How to Remove a Countertop From a Vanity + Bathroom Misadventures

Over the past few months, I’ve been making over our upstairs main bath slowly but surely. This project started as a “mini surprise” when Dan went out of town one weekend and I decided to rip up the old laminate floor. {Things I do for fun} Since then I’ve done all kinds of little projects. Most recently I put window film up, made a fake roman shade and put up new towel hooks. Replacing the bathroom vanity top and faucet was next on my list.

Did this project go smooth, was it easy, is it finished? Not a chance!

The vanity in this bathroom, in my opinion, is too big for the space. And it has a really dated counter top and sink. Bad 90’s dated.

How to Remove a Countertop from a Vanity

It used to be an oak color, typical of what you find in the store. I painted it with Annie Sloan Chalk Paint in graphite and sealed it with poly. My next idea was to replace the top and faucet. As you can see it’s gold and we have a shell sink.

Gold Faucet Shell Sink

I know gold is back and all but this thing had to go. You have no idea how excited I was to remove the counter. Very excited. THIS excited.

Jazz hands, jazz hands!

Jazz Hands

So I got my supplies and go to work. How to remove a countertop from a vanity with a faucet on it is pretty easy. In 3 simple steps this is what you do:

  1. Loosen or remove any caulk connecting the counter top to the wall
  2. Turn off the disconnect the water supply and the drain stopper
  3. Disconnect the P trap under the sink – And that’s about it!

First, you can use a box cutter to slice the caulk off the back of the counter if yours is connected like this. It just separates the seal and will loosen the counter from the wall.

Remove caulk

After that you’ll work under the sink, so prepare some supplies. A drip pan, towel, gloves and pliers can help. A wrench will come in handy too if you need to loosen the water lines.

IMG_7331

Under the sink you’ll have this. The pipe that comes down from the sink, the P Trap {although nobody knows why it’s called this since it’s not shaded like a P}, the water shut off valves and the water connection pipes, which are those flexible hose-like cords. You’ll also have a drain stopper set up, which is the copper colored pipe in the back of the sink that controls how the drain plug. You have disconnect the pieces for that too.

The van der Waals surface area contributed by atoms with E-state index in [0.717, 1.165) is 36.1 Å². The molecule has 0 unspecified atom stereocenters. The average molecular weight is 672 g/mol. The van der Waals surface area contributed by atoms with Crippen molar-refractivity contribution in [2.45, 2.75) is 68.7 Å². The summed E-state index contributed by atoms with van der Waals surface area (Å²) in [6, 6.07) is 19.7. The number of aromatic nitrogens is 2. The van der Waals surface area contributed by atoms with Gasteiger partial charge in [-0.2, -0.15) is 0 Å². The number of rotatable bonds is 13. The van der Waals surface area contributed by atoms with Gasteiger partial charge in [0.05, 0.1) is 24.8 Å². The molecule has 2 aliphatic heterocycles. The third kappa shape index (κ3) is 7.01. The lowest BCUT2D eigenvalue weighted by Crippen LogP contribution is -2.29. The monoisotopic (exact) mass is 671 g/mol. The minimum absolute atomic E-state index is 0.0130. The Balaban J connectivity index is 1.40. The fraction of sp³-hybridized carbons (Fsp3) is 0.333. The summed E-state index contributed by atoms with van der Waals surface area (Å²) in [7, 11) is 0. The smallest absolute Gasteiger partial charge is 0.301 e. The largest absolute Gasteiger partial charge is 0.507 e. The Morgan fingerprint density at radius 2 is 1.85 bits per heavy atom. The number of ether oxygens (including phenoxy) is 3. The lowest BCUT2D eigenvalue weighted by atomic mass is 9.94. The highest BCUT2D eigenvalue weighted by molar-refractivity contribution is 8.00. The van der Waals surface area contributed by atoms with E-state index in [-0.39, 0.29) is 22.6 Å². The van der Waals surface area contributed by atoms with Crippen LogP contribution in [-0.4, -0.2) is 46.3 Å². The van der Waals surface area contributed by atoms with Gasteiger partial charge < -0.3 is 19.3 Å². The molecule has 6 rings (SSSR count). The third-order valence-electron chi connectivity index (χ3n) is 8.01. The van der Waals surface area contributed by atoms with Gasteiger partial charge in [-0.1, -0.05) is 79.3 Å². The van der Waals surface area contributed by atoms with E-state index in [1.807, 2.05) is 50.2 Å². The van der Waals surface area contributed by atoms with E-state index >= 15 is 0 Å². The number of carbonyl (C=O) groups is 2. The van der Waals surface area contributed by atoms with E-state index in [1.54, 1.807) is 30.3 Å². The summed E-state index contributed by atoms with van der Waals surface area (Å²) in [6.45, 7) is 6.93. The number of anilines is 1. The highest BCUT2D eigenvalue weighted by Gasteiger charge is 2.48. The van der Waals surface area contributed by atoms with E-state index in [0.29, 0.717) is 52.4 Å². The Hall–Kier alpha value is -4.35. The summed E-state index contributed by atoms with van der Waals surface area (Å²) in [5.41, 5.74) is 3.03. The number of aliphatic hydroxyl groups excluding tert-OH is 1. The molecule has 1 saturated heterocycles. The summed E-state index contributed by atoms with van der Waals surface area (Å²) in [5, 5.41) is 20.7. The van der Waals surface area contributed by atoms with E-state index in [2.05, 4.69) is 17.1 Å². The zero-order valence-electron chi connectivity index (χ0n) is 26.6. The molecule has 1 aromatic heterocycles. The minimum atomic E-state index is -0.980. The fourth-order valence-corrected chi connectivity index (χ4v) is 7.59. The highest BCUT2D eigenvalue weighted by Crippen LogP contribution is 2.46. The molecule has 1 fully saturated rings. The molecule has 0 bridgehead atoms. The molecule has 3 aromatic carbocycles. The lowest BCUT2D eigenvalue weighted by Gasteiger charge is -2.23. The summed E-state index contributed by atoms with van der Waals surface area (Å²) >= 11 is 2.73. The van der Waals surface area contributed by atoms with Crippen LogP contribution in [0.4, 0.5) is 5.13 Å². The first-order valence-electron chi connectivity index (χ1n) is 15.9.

Plus some fabulous wallpaper from a time gone by if you are lucky.

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I got under the sink to turn off the water, thankfully we have shut off valves at this sink. Some sinks don’t have valves, if yours doesn’t, put them in. It will make projects like this so much easier, otherwise you’ll need to shut off the water for the whole house. Shut off valves only cost about $10 and you can actually do it yourself pretty easily.

I went to turn the hot water valve and it wasn’t budging. Even with my grippy blue gloves. So I grabbed the pliers and tried to loosen it.

Bad idea.

The handle crumbled as soon as I gripped on to it. Way to start my project right? Cold water valve on the right, broken hot water valve on the left.

IMG_7327

I ended up being able to turn off the water with the pliers, but I was lucky. I was waiting for water to go squirting out any moment. Note: This is when you text your husband who is out and ask him to stop and pick up a new shut off valve. Love you honey!

Once you have the water turned off you can disconnect the pipe under the sink. Since we were going to take out the whole countertop and faucet while it was still attached, all I needed to do was disconnect the P trap pipe underneath. The P trap is the curved part of the pipe that connects your sink to the water drain.

This is the part of your plumbing that catches everything that goes down the drain, so warning – what comes out of it is not pretty. Actually it’s quite gross. Wear rubber gloves, you will thank me. Here is where the drip pan comes in handy.

All you do is twist off the connection pieces from each side of the P trap. Remember, righty tighty, lefty loosey. Twist and it will release the pipe. The connection pieces stay on, they are just threaded plastic pieces.